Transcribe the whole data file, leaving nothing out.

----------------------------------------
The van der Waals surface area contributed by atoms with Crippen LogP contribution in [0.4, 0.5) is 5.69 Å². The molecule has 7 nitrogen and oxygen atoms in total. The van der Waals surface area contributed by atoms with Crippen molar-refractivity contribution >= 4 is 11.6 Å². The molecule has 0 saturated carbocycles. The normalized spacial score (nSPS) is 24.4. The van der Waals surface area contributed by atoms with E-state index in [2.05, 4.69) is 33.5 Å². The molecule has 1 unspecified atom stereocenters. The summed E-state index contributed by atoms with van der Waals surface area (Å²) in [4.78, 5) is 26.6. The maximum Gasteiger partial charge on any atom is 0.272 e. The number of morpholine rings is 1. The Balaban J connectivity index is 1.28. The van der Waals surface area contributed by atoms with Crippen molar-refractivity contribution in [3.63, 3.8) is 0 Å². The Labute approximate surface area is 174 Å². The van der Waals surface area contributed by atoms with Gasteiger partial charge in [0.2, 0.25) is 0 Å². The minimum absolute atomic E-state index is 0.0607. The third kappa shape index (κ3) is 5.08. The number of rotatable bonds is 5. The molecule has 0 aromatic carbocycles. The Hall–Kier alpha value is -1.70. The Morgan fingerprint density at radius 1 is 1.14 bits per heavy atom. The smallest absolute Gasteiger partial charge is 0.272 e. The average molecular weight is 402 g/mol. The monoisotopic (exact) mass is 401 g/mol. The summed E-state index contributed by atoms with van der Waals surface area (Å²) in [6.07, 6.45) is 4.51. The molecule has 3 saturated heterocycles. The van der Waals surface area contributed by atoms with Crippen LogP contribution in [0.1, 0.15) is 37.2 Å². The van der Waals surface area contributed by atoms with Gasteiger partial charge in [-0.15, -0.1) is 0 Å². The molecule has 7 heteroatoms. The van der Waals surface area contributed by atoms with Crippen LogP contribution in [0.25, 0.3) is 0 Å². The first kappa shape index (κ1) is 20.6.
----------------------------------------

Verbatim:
The van der Waals surface area contributed by atoms with Crippen LogP contribution in [0.4, 0.5) is 5.69 Å². The molecule has 7 nitrogen and oxygen atoms in total. The van der Waals surface area contributed by atoms with Crippen molar-refractivity contribution >= 4 is 11.6 Å². The molecule has 0 saturated carbocycles. The normalized spacial score (nSPS) is 24.4. The van der Waals surface area contributed by atoms with E-state index in [2.05, 4.69) is 33.5 Å². The molecule has 1 unspecified atom stereocenters. The summed E-state index contributed by atoms with van der Waals surface area (Å²) in [4.78, 5) is 26.6. The maximum Gasteiger partial charge on any atom is 0.272 e. The number of morpholine rings is 1. The Balaban J connectivity index is 1.28. The van der Waals surface area contributed by atoms with Crippen molar-refractivity contribution in [3.63, 3.8) is 0 Å². The Labute approximate surface area is 174 Å². The van der Waals surface area contributed by atoms with Gasteiger partial charge in [0.2, 0.25) is 0 Å². The minimum absolute atomic E-state index is 0.0607. The third kappa shape index (κ3) is 5.08. The number of rotatable bonds is 5. The molecule has 0 aromatic carbocycles. The Hall–Kier alpha value is -1.70. The Morgan fingerprint density at radius 1 is 1.14 bits per heavy atom. The smallest absolute Gasteiger partial charge is 0.272 e. The average molecular weight is 402 g/mol. The monoisotopic (exact) mass is 401 g/mol. The summed E-state index contributed by atoms with van der Waals surface area (Å²) in [6.07, 6.45) is 4.51. The molecule has 3 saturated heterocycles. The van der Waals surface area contributed by atoms with Crippen LogP contribution in [0.1, 0.15) is 37.2 Å². The van der Waals surface area contributed by atoms with Gasteiger partial charge in [-0.15, -0.1) is 0 Å². The molecule has 7 heteroatoms. The van der Waals surface area contributed by atoms with Crippen LogP contribution in [0.25, 0.3) is 0 Å². The first kappa shape index (κ1) is 20.6.